MELISSA BLOCK, host:
From NPR News, this is ALL THINGS CONSIDERED. I'm Melissa Block.
ROBERT SIEGEL, host:
I'm Robert Siegel.
And now, we mark the passing of a pioneering televangelist. Oral Roberts, who died today at age 91, was one of the first. He moved from revivals in the 1940s that packed thousands into the tent to a radio and television ministry that reached millions. And he founded Oral Roberts University in Tulsa.
In 1987, he made a famous appeal to followers. Roberts said if he didn't raise $8 million, God would call him home.
Mr. ORAL ROBERTS (Televangelist): I need some very quick money. I mean, I need it now. I'm desperate to turn this around. I need to turn it around enough so I'll know, when March comes, I won't be taken; I'll get to live.
SIEGEL: Well, we're joined now by David Edwin Harrell, who's the author of the biography "Oral Roberts: An American Life."
Welcome to the program, Mr. Harrell.
Mr. DAVID EDWIN HARRELL, JR. (Author, "Oral Roberts: An American Life"): Thank you, sir.
SIEGEL: And first, how important a figure do you think in American religious life Oral Roberts was?
Mr. HARRELL: He's extremely important. He's one of the most important protestant figures of the 20th century because he did so much to move the Pentecostal message into the mainstream protestant churches and around the world.
SIEGEL: You were very much struck by Oral Roberts' personal life story. Where was he from?
Mr. HARRELL: He was from Oklahoma. He was born in a poor section of southern Oklahoma.
SIEGEL: Was it the medium that he used or the message that he promulgated that distinguished him ultimately?
Mr. HARRELL: Well, it was both. But he came along at a time when Pentecostalism was just about to explode out of a subculture that had been very isolated after World War II. And a group of independent, healing revivalists appealed first to that community and then outside that community. And Oral was just the best and the most successful of them.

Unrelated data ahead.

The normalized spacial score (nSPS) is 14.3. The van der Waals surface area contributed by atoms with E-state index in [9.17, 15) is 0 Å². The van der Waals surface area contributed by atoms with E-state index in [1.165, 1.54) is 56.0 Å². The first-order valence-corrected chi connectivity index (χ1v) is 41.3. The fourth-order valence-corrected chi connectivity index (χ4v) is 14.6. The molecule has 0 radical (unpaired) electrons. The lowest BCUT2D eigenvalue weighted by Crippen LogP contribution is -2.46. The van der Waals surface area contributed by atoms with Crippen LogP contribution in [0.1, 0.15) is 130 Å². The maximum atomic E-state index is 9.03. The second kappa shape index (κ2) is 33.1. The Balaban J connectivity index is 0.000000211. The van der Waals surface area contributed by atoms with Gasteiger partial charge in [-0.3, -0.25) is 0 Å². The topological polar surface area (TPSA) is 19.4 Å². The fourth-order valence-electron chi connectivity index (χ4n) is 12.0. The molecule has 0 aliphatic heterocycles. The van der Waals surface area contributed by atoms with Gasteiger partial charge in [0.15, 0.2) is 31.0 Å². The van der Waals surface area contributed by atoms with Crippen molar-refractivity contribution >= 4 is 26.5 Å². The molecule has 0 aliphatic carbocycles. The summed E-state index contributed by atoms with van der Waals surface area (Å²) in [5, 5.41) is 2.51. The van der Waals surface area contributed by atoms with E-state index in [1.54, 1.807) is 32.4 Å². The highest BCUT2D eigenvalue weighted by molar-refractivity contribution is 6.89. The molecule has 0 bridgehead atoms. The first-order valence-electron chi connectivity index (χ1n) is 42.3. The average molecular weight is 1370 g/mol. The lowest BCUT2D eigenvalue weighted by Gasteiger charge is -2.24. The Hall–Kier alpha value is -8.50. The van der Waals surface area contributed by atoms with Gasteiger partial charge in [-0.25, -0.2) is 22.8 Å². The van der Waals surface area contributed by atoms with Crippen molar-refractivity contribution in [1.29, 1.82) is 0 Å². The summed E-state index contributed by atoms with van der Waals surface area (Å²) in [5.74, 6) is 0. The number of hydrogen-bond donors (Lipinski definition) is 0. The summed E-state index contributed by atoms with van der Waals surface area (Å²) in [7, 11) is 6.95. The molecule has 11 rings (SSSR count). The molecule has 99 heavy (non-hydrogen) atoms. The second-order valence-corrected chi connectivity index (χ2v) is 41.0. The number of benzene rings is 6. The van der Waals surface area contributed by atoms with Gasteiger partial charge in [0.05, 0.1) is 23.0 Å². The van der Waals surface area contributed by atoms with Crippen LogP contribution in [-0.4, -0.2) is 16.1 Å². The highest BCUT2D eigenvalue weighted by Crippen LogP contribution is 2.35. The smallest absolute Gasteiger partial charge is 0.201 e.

SIEGEL: He was a faith healer who tried to tried to launch a medical school at Oral Roberts University. It seems contradictory.
Mr. HARRELL: Well, Pentecostals were always divided into two groups: some who believed that they should not consult doctors; and others who did consult doctors, and Oral was from that latter group.
SIEGEL: Who are the people whom he influenced? What do you think his legacy was in terms of other preachers?
Mr. HARRELL: Well, his legacy is that he changed religious television in the first place by first broadcasting his healing tent revivals, and then in 1968, going to Hollywood and hiring professional producers and starting primetime specials that included celebrity guests and competed with secular television. And that really introduced the modern electronic religious church.
SIEGEL: We heard a clip earlier of him from that 1987 episode: We need $8 million, or God's going to take me home. That struck certainly many of his critics as an unseemly mix of faith and money. How important was money to Oral Roberts' ministry?
Mr. HARRELL: Well, it was very important, particularly at that point because he was struggling to finish his medical school, which was, of course, a financial disaster. And he was quite anxious.
Oral doesn't say anything in those days that he hadn't said before. He just says it more shrilly. And he speaks charismatic language, which you have to understand, that is they understand it. And so - well, I was asked at the time, you know, what do you think will happen? And my answer was he'll get the money, which he did.
SIEGEL: In his presence, I gather, he was in another sense a charismatic figure.
Mr. HARRELL: He was. He was, of all of the Evangelists that I've written about; in many ways, the most personally engaging. He was a strong-willed man, but he had a streak of humility in him. And it was just something of an admirable story for a poor preacher's son in rural Oklahoma to go where he went.
SIEGEL: Well, Mr. Harrell, thank you very much for talking with us.
Mr. HARRELL: You bet.
SIEGEL: David Edwin Harrell, biographer of Oral Roberts, who died today at the age of 91. Transcript provided by NPR, Copyright NPR.